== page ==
So this year I am thankful not to be the one currently in those particular trenches, and saddened by the fact that I can't make it all better for those who are. I wish joy to all of you, wherever you are and in whatever circumstances you find yourselves. And I offer a thought both hopeful and sobering at the same time: those circumstances can and will change. Fortunately we as humans are only required to get through one day at a time. A small goal, maybe, but a reachable one. And like the sun rising after the long dark of solstice night, a new day will arrive. Blessings to you, and may this next year bring the change you need and enough joy to make it all worthwhile.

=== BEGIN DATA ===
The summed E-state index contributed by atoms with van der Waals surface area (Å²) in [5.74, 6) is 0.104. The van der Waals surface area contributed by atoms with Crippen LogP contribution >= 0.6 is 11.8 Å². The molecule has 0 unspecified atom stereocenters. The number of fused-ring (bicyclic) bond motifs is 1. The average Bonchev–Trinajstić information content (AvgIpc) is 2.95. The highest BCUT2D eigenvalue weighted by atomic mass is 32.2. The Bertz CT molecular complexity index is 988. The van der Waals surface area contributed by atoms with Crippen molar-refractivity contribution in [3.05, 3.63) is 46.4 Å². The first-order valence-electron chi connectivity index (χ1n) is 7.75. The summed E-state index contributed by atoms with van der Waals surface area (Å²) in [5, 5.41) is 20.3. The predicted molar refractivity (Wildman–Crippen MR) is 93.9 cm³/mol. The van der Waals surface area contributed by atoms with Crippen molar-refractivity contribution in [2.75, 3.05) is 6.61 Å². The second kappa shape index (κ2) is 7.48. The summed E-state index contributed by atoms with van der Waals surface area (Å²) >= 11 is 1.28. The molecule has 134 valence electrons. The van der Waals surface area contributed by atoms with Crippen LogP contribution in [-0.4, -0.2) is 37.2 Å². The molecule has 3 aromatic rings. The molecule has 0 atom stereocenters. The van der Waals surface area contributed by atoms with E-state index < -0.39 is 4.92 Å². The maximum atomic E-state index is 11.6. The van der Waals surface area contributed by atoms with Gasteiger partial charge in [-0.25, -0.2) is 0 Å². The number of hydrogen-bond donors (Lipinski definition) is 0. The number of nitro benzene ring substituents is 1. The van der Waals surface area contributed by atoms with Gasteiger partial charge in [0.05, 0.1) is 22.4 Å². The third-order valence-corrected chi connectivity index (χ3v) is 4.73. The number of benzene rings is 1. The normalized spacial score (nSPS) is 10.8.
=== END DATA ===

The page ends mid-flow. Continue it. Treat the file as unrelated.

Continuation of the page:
Friday, December 10, 2004

Synchronicity and Bridget Jones